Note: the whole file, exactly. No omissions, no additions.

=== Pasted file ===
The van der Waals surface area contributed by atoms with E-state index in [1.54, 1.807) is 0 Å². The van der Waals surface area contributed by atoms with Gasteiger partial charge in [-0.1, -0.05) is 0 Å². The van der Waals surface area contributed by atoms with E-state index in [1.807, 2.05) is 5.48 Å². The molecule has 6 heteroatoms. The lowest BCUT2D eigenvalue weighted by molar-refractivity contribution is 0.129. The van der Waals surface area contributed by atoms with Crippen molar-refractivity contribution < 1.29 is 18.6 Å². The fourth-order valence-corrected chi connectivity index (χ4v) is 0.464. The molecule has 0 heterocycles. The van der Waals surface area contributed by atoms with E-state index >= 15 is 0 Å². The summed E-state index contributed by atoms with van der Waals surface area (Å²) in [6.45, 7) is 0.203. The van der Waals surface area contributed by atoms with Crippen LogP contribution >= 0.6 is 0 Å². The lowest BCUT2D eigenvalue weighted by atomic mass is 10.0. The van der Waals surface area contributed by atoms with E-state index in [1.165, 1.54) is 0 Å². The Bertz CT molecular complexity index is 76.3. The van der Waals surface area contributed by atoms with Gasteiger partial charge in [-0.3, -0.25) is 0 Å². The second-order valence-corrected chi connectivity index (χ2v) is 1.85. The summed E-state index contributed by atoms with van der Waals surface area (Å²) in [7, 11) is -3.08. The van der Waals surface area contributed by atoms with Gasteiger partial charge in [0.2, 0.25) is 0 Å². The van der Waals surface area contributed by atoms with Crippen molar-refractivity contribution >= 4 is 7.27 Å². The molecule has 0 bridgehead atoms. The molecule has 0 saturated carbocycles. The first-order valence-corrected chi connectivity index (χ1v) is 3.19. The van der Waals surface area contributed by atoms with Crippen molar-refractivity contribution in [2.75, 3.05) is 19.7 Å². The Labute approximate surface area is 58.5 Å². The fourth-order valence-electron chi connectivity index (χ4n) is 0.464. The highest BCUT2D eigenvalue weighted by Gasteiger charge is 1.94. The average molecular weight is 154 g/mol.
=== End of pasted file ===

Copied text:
The van der Waals surface area contributed by atoms with E-state index in [1.54, 1.807) is 0 Å². The van der Waals surface area contributed by atoms with Gasteiger partial charge in [-0.1, -0.05) is 0 Å². The van der Waals surface area contributed by atoms with E-state index in [1.807, 2.05) is 5.48 Å². The molecule has 6 heteroatoms. The lowest BCUT2D eigenvalue weighted by molar-refractivity contribution is 0.129. The van der Waals surface area contributed by atoms with Crippen molar-refractivity contribution < 1.29 is 18.6 Å². The fourth-order valence-corrected chi connectivity index (χ4v) is 0.464. The molecule has 0 heterocycles. The van der Waals surface area contributed by atoms with E-state index >= 15 is 0 Å². The summed E-state index contributed by atoms with van der Waals surface area (Å²) in [6.45, 7) is 0.203. The van der Waals surface area contributed by atoms with Crippen LogP contribution >= 0.6 is 0 Å². The lowest BCUT2D eigenvalue weighted by atomic mass is 10.0. The van der Waals surface area contributed by atoms with E-state index in [1.165, 1.54) is 0 Å². The Bertz CT molecular complexity index is 76.3. The van der Waals surface area contributed by atoms with Gasteiger partial charge in [-0.3, -0.25) is 0 Å². The second-order valence-corrected chi connectivity index (χ2v) is 1.85. The summed E-state index contributed by atoms with van der Waals surface area (Å²) in [7, 11) is -3.08. The van der Waals surface area contributed by atoms with Gasteiger partial charge in [0.2, 0.25) is 0 Å². The van der Waals surface area contributed by atoms with Crippen molar-refractivity contribution >= 4 is 7.27 Å². The molecule has 0 bridgehead atoms. The molecule has 0 saturated carbocycles. The first-order valence-corrected chi connectivity index (χ1v) is 3.19. The van der Waals surface area contributed by atoms with Crippen molar-refractivity contribution in [2.75, 3.05) is 19.7 Å². The Labute approximate surface area is 58.5 Å². The fourth-order valence-electron chi connectivity index (χ4n) is 0.464. The highest BCUT2D eigenvalue weighted by Gasteiger charge is 1.94. The average molecular weight is 154 g/mol.